Carrie Schneider: Reading Women: Portraits examines the ways in which female artists are often ignored (PHOTOS).

A Photographer’s Response to the Lack of Women in Our Literary Canon 

A Photographer’s Response to the Lack of Women in Our Literary Canon 

Behold
The Photo Blog
Jan. 29 2015 11:14 AM

A Photographer’s Response to the Lack of Women in Our Literary Canon 

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Left: Sarah reading Zora Neale Hurston (Every Tongue Got to Confess: Negro Folk–Tales from the Gulf States, pub. 2001). Right: Vicky reading Gloria Fuertes (Historia de Gloria: Amor, Humor and Desamor Letras Hispanicas, 1983).

Carrie Schneider courtesy of the artist and Monique Meloche Gallery, Chicago

One might almost feel the need to whisper while talking about Carrie Schneider’s portraits of women reading, but, to Schneider, the inspiration behind the photographs is something worth screaming about.

Throughout her life, Schneider has been keenly aware of the lack of women represented in the canonization of art and literature, a point raised in Linda Nochlin’s 1971 historical text “Why Have There Been No Great Women Artists?” Motivated by that work, as well as through discussions with friends and colleagues and a criticism published on Slate about lopsided coverage of major book reviews, Schneider wanted to work on a series that spoke to this discrepancy.

“Representing women friends, many of them artists, writers, and musicians reading women authors sought to undermine this dominant cultural narrative,” Schneider wrote via email about her series. Beginning in 2012 and continuing through 2014, Schneider photographed 100 women reading other women’s work in their homes. She calls the series “Reading Women.”

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Schneider said the manner in which she chose to create the work was “key” for the project. She asked friends who were artists (including writers, visual artists, and musicians) and who lived in New York to sit silently while reading a book of their choice in their home or studio for a couple of hours. While they were occupied, she took their portraits, often near a window, not only for the historical motif (she sites Vermeer as an example) but also a practical choice since she elected to use film (“nothing like the way color film captures light!”) and wanted to adhere to a more natural look without the use of artificial lighting.

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Left: Abigail reading Angela Davis (An Autobiography, 1974). Right: LaToya reading Isabel Wilkerson (The Warmth of Other Suns: The Epic Story of America's Great Migration, 2010).

Carrie Schneider courtesy of the artist and Monique Meloche Gallery, Chicago

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Left: Sarah reading Gail Scott (My Paris, 1999). Right: Bianca reading Sylvia Plath (Ariel, 1965).

Carrie Schneider courtesy of the artist and Monique Meloche Gallery, Chicago

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Left: Diana reading Anne Carson (Autobiography of Red, 1999). Right: Val reading Catherine Malabou (Changing Difference, 2009).

Carrie Schneider courtesy of the artist and Monique Meloche Gallery, Chicago

She used long portrait lenses to keep a distance so not to disturb them and said the longer duration of time spent with them helped to create more relaxed, natural portraits.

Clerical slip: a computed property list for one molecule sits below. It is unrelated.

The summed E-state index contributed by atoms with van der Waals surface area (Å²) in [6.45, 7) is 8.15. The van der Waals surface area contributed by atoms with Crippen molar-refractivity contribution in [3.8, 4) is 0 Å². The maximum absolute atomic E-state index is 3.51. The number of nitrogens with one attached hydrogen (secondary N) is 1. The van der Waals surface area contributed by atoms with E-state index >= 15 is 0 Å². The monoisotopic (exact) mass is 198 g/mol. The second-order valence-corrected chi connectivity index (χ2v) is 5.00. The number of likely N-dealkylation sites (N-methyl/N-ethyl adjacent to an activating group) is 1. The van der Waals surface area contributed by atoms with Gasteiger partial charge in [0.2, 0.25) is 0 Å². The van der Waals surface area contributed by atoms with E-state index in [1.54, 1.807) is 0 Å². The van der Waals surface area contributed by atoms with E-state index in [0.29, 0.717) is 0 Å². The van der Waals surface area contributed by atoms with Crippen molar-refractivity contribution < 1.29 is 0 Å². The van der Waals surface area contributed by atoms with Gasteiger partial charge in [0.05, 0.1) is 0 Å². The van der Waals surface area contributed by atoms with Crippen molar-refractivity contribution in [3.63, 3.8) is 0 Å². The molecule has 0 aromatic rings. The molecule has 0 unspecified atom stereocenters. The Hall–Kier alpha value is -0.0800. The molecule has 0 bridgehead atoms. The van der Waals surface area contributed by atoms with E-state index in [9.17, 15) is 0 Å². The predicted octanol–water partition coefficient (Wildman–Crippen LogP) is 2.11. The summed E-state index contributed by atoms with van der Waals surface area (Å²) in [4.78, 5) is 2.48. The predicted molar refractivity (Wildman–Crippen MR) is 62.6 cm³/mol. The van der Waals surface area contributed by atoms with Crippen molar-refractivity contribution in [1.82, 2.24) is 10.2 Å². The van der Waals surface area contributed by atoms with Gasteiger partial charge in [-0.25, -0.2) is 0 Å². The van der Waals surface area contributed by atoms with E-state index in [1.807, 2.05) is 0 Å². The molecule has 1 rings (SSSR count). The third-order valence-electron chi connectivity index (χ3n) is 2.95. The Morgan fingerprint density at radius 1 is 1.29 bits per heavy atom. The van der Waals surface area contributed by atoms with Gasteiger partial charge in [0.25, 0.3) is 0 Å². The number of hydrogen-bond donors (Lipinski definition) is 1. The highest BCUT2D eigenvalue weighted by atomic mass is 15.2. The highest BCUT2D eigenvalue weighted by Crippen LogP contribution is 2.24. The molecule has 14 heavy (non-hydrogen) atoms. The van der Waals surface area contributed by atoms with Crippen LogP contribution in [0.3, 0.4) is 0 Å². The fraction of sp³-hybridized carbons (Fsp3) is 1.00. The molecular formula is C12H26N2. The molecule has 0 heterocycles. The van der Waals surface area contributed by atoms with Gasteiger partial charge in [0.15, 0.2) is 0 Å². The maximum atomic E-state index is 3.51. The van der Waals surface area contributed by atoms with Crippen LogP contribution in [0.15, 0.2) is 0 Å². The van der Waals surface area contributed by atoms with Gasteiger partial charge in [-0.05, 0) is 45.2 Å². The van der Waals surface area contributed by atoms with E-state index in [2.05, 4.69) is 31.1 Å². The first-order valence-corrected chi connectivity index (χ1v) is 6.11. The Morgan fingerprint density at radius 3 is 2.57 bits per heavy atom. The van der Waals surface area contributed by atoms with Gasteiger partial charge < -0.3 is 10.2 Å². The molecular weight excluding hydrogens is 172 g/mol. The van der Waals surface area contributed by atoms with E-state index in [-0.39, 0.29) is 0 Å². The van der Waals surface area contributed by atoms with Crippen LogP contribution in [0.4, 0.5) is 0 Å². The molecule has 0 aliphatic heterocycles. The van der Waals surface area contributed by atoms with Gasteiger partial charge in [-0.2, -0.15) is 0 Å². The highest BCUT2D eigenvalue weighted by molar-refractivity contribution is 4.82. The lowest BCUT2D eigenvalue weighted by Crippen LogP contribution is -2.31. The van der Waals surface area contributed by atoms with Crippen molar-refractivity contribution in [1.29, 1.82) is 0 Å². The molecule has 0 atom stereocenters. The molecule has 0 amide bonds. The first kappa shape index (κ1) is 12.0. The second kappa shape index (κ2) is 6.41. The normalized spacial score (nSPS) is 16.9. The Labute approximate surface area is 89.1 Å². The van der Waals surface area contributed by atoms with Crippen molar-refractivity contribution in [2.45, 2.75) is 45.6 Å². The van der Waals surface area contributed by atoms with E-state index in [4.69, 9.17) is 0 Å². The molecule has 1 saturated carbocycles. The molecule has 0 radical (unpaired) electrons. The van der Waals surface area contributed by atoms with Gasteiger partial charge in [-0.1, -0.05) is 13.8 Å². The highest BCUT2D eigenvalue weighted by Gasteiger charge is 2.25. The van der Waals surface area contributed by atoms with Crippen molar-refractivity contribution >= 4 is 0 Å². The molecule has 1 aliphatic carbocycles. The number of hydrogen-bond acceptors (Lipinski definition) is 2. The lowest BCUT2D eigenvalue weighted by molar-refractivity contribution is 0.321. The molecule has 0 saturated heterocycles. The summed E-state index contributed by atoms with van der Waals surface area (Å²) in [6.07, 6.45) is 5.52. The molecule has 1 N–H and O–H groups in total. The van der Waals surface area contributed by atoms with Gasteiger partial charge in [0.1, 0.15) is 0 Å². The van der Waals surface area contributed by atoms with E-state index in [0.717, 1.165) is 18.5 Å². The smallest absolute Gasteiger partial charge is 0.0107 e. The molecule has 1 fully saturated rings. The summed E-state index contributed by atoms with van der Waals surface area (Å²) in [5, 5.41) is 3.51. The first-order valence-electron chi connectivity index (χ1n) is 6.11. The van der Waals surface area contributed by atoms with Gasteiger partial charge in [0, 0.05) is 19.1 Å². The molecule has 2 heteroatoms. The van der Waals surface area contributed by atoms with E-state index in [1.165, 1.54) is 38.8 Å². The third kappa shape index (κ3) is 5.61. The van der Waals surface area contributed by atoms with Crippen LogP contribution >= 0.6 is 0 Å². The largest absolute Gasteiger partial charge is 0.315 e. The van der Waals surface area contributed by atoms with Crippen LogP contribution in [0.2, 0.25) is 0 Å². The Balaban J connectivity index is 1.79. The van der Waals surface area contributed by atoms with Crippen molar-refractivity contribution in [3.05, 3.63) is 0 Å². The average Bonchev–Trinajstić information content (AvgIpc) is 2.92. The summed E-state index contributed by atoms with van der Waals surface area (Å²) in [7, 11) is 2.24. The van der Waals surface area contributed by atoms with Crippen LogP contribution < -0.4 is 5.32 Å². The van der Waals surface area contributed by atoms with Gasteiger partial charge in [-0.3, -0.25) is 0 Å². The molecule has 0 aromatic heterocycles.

“There is something rare about the depth of concentration that can be experienced while reading, and these are the moments I’m after: where the woman becomes immersed in her text, and begins to lose awareness of the camera, and a pose,” she wrote. “The history of representing women is so fraught. Representing each woman doing something intellectual, of their own volition, in their own self-defined space was my starting point, as an attempt to do the woman justice in the portrait.”

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Left: Molly reading Fanny Howe (The Winter Sun: Notes on a Vocation, 2009). Right: Dana reading Virginia Woolf (To the Lighthouse, 1927).

Carrie Schneider courtesy of the artist and Monique Meloche Gallery, Chicago

Schneider said that although the images have been staged for the camera, it is important to her that the events actually took place. She titles each portrait after the sitter, the author of the book they are reading, its title, and the publication year. Altogether the information “provides the important context I was seeking, and cumulatively, the 100 portraits create an archive revealing a constellation of influences and knowledge among my creative peers.”

In a way, it’s also a reminder to slow down and allows the viewer to take in a part of life that still feels relevant even as technology moves toward alternative ways of reading books.

“We are entering the era of the end of the printed page!” she wrote. “I think there is something physical, visceral about reading a book that is unlike anything else. And again, there is something rare about the depth of concentration that can be experienced while reading. Living in a culture obsessed with speed, ‘progress,’ consumption—these moments of pure immersion, belied by stillness, are rare, political, and powerful.”

“Reading Women” is on view at California Museum of Photography through March 7.

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Left: Cauleen reading Gwendolyn Brooks (Blacks, pub. 2008). Right: Megha reading Edith Wharton (The House of Mirth, 1905).

Carrie Schneider courtesy of the artist and Monique Meloche Gallery, Chicago

David Rosenberg is the editor of Slate’s Behold blog. He has worked as a photo editor for 15 years and is a tennis junkie. Follow him on Twitter.